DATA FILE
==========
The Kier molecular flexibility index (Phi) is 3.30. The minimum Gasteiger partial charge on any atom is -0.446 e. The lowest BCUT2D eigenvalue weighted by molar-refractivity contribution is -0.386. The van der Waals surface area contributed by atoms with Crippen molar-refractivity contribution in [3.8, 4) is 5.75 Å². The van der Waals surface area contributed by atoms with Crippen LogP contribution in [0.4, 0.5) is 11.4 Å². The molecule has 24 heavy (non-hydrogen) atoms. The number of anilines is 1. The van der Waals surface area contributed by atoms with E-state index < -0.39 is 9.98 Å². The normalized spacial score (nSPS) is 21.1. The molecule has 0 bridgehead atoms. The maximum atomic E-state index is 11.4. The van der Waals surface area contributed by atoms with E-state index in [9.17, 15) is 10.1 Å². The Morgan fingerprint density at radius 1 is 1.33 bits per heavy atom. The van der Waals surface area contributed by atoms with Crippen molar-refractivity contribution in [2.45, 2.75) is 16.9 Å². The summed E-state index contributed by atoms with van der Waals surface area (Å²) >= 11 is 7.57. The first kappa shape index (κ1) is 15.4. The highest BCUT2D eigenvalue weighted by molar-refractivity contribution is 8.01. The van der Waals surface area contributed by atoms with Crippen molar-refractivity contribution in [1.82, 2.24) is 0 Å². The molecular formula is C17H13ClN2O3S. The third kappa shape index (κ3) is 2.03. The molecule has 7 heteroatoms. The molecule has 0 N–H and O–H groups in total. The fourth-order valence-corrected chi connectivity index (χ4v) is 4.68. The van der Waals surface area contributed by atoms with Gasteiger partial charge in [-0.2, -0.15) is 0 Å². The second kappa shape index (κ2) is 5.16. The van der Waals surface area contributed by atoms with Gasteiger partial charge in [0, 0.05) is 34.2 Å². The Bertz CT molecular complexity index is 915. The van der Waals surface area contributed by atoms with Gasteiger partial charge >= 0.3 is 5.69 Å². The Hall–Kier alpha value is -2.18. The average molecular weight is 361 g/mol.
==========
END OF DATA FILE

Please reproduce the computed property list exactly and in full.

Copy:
The Kier molecular flexibility index (Phi) is 3.30. The minimum Gasteiger partial charge on any atom is -0.446 e. The lowest BCUT2D eigenvalue weighted by molar-refractivity contribution is -0.386. The van der Waals surface area contributed by atoms with Crippen molar-refractivity contribution in [3.8, 4) is 5.75 Å². The van der Waals surface area contributed by atoms with Crippen LogP contribution in [0.4, 0.5) is 11.4 Å². The molecule has 24 heavy (non-hydrogen) atoms. The number of anilines is 1. The van der Waals surface area contributed by atoms with E-state index < -0.39 is 9.98 Å². The normalized spacial score (nSPS) is 21.1. The molecule has 0 bridgehead atoms. The maximum atomic E-state index is 11.4. The van der Waals surface area contributed by atoms with E-state index in [9.17, 15) is 10.1 Å². The Morgan fingerprint density at radius 1 is 1.33 bits per heavy atom. The van der Waals surface area contributed by atoms with Crippen molar-refractivity contribution in [2.45, 2.75) is 16.9 Å². The summed E-state index contributed by atoms with van der Waals surface area (Å²) >= 11 is 7.57. The first kappa shape index (κ1) is 15.4. The highest BCUT2D eigenvalue weighted by molar-refractivity contribution is 8.01. The van der Waals surface area contributed by atoms with Crippen molar-refractivity contribution in [1.82, 2.24) is 0 Å². The molecular formula is C17H13ClN2O3S. The third kappa shape index (κ3) is 2.03. The molecule has 7 heteroatoms. The molecule has 0 N–H and O–H groups in total. The fourth-order valence-corrected chi connectivity index (χ4v) is 4.68. The van der Waals surface area contributed by atoms with Gasteiger partial charge in [-0.2, -0.15) is 0 Å². The second kappa shape index (κ2) is 5.16. The van der Waals surface area contributed by atoms with Gasteiger partial charge in [0, 0.05) is 34.2 Å². The Bertz CT molecular complexity index is 915. The van der Waals surface area contributed by atoms with Gasteiger partial charge >= 0.3 is 5.69 Å². The Hall–Kier alpha value is -2.18. The average molecular weight is 361 g/mol.